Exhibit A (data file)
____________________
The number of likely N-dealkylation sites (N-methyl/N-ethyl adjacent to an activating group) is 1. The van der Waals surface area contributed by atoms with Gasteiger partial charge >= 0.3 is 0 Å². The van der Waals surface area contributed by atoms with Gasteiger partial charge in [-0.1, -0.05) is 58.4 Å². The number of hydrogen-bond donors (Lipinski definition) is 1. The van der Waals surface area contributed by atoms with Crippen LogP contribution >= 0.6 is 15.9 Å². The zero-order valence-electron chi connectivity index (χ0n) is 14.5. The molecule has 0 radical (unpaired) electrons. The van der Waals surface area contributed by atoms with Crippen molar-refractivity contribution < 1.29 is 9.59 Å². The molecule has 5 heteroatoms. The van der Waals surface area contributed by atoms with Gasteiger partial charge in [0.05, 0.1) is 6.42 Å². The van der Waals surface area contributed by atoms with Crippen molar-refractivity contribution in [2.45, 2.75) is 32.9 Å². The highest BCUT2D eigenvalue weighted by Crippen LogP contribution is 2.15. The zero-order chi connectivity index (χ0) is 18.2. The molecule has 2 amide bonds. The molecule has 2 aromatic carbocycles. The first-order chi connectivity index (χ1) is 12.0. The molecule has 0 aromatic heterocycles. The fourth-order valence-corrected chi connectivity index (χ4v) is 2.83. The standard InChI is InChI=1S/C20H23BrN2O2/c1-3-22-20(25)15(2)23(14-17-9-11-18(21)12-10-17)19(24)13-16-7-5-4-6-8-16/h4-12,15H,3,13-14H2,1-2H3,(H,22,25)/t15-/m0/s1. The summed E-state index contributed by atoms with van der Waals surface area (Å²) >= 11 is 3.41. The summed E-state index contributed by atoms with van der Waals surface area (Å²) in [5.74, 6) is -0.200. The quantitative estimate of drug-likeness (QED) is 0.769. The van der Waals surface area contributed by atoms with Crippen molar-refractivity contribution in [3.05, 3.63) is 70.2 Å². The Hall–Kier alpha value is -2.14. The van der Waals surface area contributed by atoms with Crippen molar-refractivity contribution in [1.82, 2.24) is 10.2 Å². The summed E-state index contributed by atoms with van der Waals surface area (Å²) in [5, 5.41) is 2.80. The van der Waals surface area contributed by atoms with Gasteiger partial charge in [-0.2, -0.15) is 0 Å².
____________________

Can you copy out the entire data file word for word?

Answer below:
The number of likely N-dealkylation sites (N-methyl/N-ethyl adjacent to an activating group) is 1. The van der Waals surface area contributed by atoms with Gasteiger partial charge >= 0.3 is 0 Å². The van der Waals surface area contributed by atoms with Gasteiger partial charge in [-0.1, -0.05) is 58.4 Å². The number of hydrogen-bond donors (Lipinski definition) is 1. The van der Waals surface area contributed by atoms with Crippen LogP contribution >= 0.6 is 15.9 Å². The zero-order valence-electron chi connectivity index (χ0n) is 14.5. The molecule has 0 radical (unpaired) electrons. The van der Waals surface area contributed by atoms with Crippen molar-refractivity contribution < 1.29 is 9.59 Å². The molecule has 5 heteroatoms. The van der Waals surface area contributed by atoms with Gasteiger partial charge in [0.05, 0.1) is 6.42 Å². The van der Waals surface area contributed by atoms with Crippen molar-refractivity contribution in [2.45, 2.75) is 32.9 Å². The highest BCUT2D eigenvalue weighted by Crippen LogP contribution is 2.15. The zero-order chi connectivity index (χ0) is 18.2. The molecule has 2 amide bonds. The molecule has 2 aromatic carbocycles. The first-order chi connectivity index (χ1) is 12.0. The molecule has 0 aromatic heterocycles. The fourth-order valence-corrected chi connectivity index (χ4v) is 2.83. The standard InChI is InChI=1S/C20H23BrN2O2/c1-3-22-20(25)15(2)23(14-17-9-11-18(21)12-10-17)19(24)13-16-7-5-4-6-8-16/h4-12,15H,3,13-14H2,1-2H3,(H,22,25)/t15-/m0/s1. The summed E-state index contributed by atoms with van der Waals surface area (Å²) >= 11 is 3.41. The summed E-state index contributed by atoms with van der Waals surface area (Å²) in [5.74, 6) is -0.200. The quantitative estimate of drug-likeness (QED) is 0.769. The van der Waals surface area contributed by atoms with Crippen molar-refractivity contribution in [3.05, 3.63) is 70.2 Å². The Hall–Kier alpha value is -2.14. The van der Waals surface area contributed by atoms with Crippen molar-refractivity contribution in [1.82, 2.24) is 10.2 Å². The summed E-state index contributed by atoms with van der Waals surface area (Å²) in [5, 5.41) is 2.80. The van der Waals surface area contributed by atoms with Gasteiger partial charge in [-0.2, -0.15) is 0 Å².